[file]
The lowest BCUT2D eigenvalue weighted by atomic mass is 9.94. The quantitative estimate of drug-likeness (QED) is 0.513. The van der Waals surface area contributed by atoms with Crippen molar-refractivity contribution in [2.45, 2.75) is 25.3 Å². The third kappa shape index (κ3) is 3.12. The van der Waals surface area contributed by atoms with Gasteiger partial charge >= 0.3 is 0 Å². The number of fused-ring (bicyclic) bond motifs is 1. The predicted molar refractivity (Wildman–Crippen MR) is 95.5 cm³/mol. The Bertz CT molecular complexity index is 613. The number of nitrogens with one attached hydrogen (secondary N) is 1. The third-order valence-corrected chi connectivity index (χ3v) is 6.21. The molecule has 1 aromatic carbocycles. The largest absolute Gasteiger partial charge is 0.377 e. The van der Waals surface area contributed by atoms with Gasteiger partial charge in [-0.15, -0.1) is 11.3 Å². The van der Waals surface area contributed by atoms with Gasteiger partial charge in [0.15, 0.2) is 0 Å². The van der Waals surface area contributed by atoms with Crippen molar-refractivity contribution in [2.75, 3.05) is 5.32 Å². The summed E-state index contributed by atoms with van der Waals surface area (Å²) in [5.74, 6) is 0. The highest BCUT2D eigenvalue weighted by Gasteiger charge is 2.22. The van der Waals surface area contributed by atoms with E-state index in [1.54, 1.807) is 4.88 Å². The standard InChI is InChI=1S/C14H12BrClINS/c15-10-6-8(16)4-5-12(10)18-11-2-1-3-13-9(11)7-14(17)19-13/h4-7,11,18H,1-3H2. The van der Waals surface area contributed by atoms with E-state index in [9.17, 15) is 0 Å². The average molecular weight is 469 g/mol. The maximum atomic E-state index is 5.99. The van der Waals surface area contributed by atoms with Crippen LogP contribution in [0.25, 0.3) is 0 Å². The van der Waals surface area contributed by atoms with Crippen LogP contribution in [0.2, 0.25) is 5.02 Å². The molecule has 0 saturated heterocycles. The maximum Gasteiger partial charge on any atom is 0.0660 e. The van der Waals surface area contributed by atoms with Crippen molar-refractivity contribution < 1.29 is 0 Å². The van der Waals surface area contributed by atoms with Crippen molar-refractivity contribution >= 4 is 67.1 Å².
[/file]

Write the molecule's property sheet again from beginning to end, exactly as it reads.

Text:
The lowest BCUT2D eigenvalue weighted by atomic mass is 9.94. The quantitative estimate of drug-likeness (QED) is 0.513. The van der Waals surface area contributed by atoms with Crippen molar-refractivity contribution in [2.45, 2.75) is 25.3 Å². The third kappa shape index (κ3) is 3.12. The van der Waals surface area contributed by atoms with Gasteiger partial charge >= 0.3 is 0 Å². The number of fused-ring (bicyclic) bond motifs is 1. The predicted molar refractivity (Wildman–Crippen MR) is 95.5 cm³/mol. The Bertz CT molecular complexity index is 613. The number of nitrogens with one attached hydrogen (secondary N) is 1. The third-order valence-corrected chi connectivity index (χ3v) is 6.21. The molecule has 1 aromatic carbocycles. The largest absolute Gasteiger partial charge is 0.377 e. The van der Waals surface area contributed by atoms with Gasteiger partial charge in [-0.15, -0.1) is 11.3 Å². The van der Waals surface area contributed by atoms with Gasteiger partial charge in [0.15, 0.2) is 0 Å². The van der Waals surface area contributed by atoms with Crippen molar-refractivity contribution in [2.75, 3.05) is 5.32 Å². The summed E-state index contributed by atoms with van der Waals surface area (Å²) in [5.74, 6) is 0. The highest BCUT2D eigenvalue weighted by Gasteiger charge is 2.22. The van der Waals surface area contributed by atoms with E-state index in [1.54, 1.807) is 4.88 Å². The standard InChI is InChI=1S/C14H12BrClINS/c15-10-6-8(16)4-5-12(10)18-11-2-1-3-13-9(11)7-14(17)19-13/h4-7,11,18H,1-3H2. The van der Waals surface area contributed by atoms with E-state index in [9.17, 15) is 0 Å². The average molecular weight is 469 g/mol. The maximum atomic E-state index is 5.99. The van der Waals surface area contributed by atoms with Crippen LogP contribution in [0.25, 0.3) is 0 Å². The van der Waals surface area contributed by atoms with Crippen LogP contribution in [0.2, 0.25) is 5.02 Å². The molecule has 0 saturated heterocycles. The maximum Gasteiger partial charge on any atom is 0.0660 e. The van der Waals surface area contributed by atoms with Crippen molar-refractivity contribution < 1.29 is 0 Å². The van der Waals surface area contributed by atoms with Crippen molar-refractivity contribution >= 4 is 67.1 Å².